Nanoparticle slurry for casing wells in frozen ground under development in Siberia
According to the University of Tyumen (UTMN) press service, UTMN scientists are working on a technology to improve the slurry used for cementing oil and gas condensate wells in Arctic conditions. The new development will reduce the risk of failures.
"Lightweight slurries are widely used in the construction of wells in harsh climate areas. The slurries contain Portland cement and some components that reduce its weight: various microspheres or fiberglass. However, this may cause the plasticity to decrease and cracks to develop at the interface of the components due to the contrast of physical and chemical properties. This leads to industrial disasters," said Ruslan Safargaliev, a postgraduate student at the UTMN Applied Physics Department.
To solve the problem, UTMN physicists plan to replace the water in the slurry with an aqueous suspension of nanoparticles. Experiments on covering Russia-made microspheres with nanoparticles are already underway. The scientists believe the new technology will make it possible to produce a solution with a high strength-to-weight ratio and decent thermal insulation properties. In addition, the nano suspension will protect the microspheres from corrosion.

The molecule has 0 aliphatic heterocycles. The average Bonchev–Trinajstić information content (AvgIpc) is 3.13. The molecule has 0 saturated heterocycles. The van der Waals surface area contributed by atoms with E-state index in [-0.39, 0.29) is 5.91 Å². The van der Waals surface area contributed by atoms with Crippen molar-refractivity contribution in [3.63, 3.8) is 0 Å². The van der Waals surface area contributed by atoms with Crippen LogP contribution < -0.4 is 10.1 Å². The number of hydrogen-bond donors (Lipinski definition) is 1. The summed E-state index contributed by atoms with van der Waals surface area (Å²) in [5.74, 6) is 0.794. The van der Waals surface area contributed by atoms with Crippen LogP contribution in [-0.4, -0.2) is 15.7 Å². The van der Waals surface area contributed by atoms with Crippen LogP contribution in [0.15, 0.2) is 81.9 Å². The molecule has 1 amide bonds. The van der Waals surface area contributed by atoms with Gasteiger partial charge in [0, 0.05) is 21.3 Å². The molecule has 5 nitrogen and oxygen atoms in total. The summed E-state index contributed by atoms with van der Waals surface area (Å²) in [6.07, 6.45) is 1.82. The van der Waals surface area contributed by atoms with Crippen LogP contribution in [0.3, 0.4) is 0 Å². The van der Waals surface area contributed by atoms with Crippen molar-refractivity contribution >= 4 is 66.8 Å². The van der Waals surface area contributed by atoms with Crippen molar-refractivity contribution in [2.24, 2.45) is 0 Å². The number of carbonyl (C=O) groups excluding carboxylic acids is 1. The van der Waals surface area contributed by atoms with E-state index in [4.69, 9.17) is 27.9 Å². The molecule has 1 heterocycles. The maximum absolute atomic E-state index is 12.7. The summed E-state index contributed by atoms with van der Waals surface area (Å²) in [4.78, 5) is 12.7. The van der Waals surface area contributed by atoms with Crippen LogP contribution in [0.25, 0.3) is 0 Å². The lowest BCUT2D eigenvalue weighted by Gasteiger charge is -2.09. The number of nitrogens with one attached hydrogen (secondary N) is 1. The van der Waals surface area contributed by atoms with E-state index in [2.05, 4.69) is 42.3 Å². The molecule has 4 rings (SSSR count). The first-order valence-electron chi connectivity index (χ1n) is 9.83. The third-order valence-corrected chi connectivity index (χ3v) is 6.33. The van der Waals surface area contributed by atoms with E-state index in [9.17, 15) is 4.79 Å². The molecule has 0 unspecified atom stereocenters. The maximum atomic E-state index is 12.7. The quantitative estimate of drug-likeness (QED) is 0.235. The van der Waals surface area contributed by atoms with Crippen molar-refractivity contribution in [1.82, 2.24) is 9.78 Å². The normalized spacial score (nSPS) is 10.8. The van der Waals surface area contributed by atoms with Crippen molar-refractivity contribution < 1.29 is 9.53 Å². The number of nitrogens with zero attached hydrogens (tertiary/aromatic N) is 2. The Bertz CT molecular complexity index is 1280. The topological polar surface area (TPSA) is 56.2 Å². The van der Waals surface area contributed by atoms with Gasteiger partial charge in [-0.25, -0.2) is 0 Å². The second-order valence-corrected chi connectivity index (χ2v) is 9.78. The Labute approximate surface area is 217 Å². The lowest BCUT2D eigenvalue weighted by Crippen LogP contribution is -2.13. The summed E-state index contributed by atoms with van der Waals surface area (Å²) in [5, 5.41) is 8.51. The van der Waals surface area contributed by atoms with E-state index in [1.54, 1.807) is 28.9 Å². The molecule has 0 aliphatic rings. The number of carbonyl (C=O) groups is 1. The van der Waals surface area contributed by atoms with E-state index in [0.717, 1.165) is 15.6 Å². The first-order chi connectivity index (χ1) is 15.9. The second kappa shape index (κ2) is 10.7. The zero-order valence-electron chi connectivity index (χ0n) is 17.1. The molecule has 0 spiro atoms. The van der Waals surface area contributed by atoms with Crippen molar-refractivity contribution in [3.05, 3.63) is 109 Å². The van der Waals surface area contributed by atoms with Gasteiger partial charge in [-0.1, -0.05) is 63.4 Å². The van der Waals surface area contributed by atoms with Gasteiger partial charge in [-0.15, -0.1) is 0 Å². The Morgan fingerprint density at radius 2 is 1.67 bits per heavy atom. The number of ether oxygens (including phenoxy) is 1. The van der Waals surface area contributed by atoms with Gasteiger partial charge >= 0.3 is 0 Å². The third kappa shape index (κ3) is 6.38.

The scientists now have to design and manufacture pilot installations as well as prepare samples and the suspension. UTMN cryology specialists note that the Arctic and subarctic frozen grounds are very sensitive to climate changes and industrial activity. The cryogenic landscapes and structure durability in permafrost areas may be maintained by preserving the environment and existing thermal flow, on the one hand, and by applying special technologies, on the other.